Wednesday, February 11, 2015

Goth + happy+positive?

"Where's the girl I fell in love with? Where did she go?
Where's that kind and gentle princess
Of my dreams?
Where did she go?
Why'd she go away?
Where did she go?
Why'd you take her away from me?
Where's the child who use to play there
In your eyes?
Could it be she still resides there
In disguise?
Everyday I look for a sign
It's all in vain, a colossal waste of time
What have you done to her?
Why have you taken her away?
Where have you buried her?
Hid from the light of day
(So far away from me
So out of reach)
(Does she still live behind your eyes?)" - Voltaire, Boo Hoo album, "Where's The Girl"





Since coming back to goth, I noticed that I am a hell of a lot more positive and happy. I know it sounds funny, aren't we supposed to be all dark and brooding or something? Most goths I know are a pretty happy bunch, and that thought amuses me.

A couple of years ago, during my "normal" years, (the thought of me being normal always makes me chuckle) I was very depressed but no one seemed to notice. Nowadays, sometimes people would ask me if I am sad because of the way I look. I always found that amusing too. 

I was sad for various reasons; there was a lot of personal trauma during those years after I left the goth scene. One of the reasons for that bout of unhappiness was due to having an identity crisis. Who wouldn't feel down when they look like a carbon copy of everyone else? I like to say I had an early mid-life crisis!

I also realized that no longer associating myself with things that made me happy, by trying to hide an important part of myself only made me feel sad. It was like there was something missing.

I had friends who never cared whether or not I liked bats or would go for a stroll in a cemetery. I did also have friends who never really got to know the real me, they only saw a fraction of who I really was. That was the saddest part. I never laughed, never smiled and never really talked about or shared the things I loved the most because I felt like I needed to "grow up"and "grow out of it". I realize now how foolish I was.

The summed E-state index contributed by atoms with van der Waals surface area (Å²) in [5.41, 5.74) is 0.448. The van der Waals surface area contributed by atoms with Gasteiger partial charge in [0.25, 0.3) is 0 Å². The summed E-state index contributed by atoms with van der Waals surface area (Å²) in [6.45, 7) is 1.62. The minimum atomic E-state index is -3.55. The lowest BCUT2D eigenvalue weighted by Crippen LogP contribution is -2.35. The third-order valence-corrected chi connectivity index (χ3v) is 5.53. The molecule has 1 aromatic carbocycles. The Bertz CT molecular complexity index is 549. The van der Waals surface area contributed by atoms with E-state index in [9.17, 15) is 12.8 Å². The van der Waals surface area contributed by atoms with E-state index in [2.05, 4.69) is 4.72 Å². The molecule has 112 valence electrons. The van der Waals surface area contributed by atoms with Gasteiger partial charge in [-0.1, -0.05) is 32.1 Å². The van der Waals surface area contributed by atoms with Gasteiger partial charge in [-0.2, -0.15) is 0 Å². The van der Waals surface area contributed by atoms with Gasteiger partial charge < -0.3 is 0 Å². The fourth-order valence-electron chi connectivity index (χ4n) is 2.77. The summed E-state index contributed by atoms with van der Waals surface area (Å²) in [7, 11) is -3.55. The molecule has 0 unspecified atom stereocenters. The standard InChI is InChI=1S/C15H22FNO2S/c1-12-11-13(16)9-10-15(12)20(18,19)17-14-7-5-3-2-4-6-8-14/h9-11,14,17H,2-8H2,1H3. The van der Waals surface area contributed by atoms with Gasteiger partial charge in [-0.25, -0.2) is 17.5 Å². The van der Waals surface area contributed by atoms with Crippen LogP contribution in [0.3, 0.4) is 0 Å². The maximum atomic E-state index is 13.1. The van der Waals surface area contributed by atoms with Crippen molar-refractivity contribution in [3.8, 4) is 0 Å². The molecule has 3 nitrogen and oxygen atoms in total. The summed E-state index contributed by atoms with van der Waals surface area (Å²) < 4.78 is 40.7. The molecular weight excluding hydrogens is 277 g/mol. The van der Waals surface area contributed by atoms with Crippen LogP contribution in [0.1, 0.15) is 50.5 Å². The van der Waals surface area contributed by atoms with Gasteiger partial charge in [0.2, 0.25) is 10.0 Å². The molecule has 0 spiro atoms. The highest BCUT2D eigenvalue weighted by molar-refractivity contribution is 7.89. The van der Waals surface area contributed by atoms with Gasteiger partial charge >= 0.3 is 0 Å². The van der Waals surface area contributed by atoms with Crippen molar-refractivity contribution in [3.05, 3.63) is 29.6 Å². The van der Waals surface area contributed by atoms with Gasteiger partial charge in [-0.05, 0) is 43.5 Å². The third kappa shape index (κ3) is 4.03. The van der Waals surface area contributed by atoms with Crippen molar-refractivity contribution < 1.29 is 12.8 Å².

During my teenaged years, I went through a depression (think of Darlene in the show Roseanne). Not long after I started to embrace the goth lifestyle, I was laughing and going out more. Whenever my friends would call the house, they often had conversations with my parents, much to my disapproval. My parents liked my friends! My grades started improving too and I made the honor roll!  If I was not going out, I was home in my room reading books and telling my parents all about what I read, which ranged from Edgar Allan Poe, Shakespeare, Anne Rice and Nancy Kilpatrick, of course. I even had a part time job, after all, buying CDs and clothing can be expensive! Instead of bumming around the house being a pain in the ass, I was out being productive.

I know some people ask me if things became more complicated now that I dress all in black. I really don't think so. Things were a hell of a lot more difficult back then,when I had that identity crisis.  As I posted before, when I first came back, I went through a major filtering process with people I associated myself with. I am much happier now and things that used to bother me back then, don't anymore. I am no longer "just getting by" or "surviving" and I certainly stopped complaining about all my petty problems all the time.  I am living my life. I am doing things that make me happy and at the end of the day, if anyone judges me over my own personal lifestyle choices, it just teaches my son a valid lesson; there are some cruel people out there. Yes, I get it. I work and I don't always get to wear the things I would want to wear, yet I like my job, on the other hand, I will never completely sell out again either. As long as I there is a healthy balance between being a mother, a wife and holding down a full time job, there is nothing wrong with enjoying activities outside of the house.